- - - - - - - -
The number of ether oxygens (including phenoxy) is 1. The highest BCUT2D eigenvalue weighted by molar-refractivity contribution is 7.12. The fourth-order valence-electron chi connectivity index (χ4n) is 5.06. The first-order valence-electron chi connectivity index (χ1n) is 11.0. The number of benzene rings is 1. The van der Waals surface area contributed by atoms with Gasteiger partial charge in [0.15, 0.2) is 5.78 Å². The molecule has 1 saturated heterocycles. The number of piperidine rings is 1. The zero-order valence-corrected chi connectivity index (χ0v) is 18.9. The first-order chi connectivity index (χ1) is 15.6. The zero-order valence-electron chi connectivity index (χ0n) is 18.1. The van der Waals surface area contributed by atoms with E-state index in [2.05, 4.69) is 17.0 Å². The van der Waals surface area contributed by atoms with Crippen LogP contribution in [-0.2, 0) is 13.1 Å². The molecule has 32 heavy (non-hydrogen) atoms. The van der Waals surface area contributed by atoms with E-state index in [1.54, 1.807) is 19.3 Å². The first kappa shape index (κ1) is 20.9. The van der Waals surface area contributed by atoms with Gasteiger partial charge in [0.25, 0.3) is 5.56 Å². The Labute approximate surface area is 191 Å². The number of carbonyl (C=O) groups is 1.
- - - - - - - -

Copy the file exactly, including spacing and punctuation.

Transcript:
The number of ether oxygens (including phenoxy) is 1. The highest BCUT2D eigenvalue weighted by molar-refractivity contribution is 7.12. The fourth-order valence-electron chi connectivity index (χ4n) is 5.06. The first-order valence-electron chi connectivity index (χ1n) is 11.0. The number of benzene rings is 1. The van der Waals surface area contributed by atoms with Gasteiger partial charge in [0.15, 0.2) is 5.78 Å². The molecule has 1 saturated heterocycles. The number of piperidine rings is 1. The zero-order valence-corrected chi connectivity index (χ0v) is 18.9. The first-order chi connectivity index (χ1) is 15.6. The zero-order valence-electron chi connectivity index (χ0n) is 18.1. The van der Waals surface area contributed by atoms with E-state index in [2.05, 4.69) is 17.0 Å². The van der Waals surface area contributed by atoms with Crippen LogP contribution in [-0.2, 0) is 13.1 Å². The molecule has 32 heavy (non-hydrogen) atoms. The van der Waals surface area contributed by atoms with E-state index in [1.54, 1.807) is 19.3 Å². The first kappa shape index (κ1) is 20.9. The van der Waals surface area contributed by atoms with Gasteiger partial charge in [0.25, 0.3) is 5.56 Å². The Labute approximate surface area is 191 Å². The number of carbonyl (C=O) groups is 1.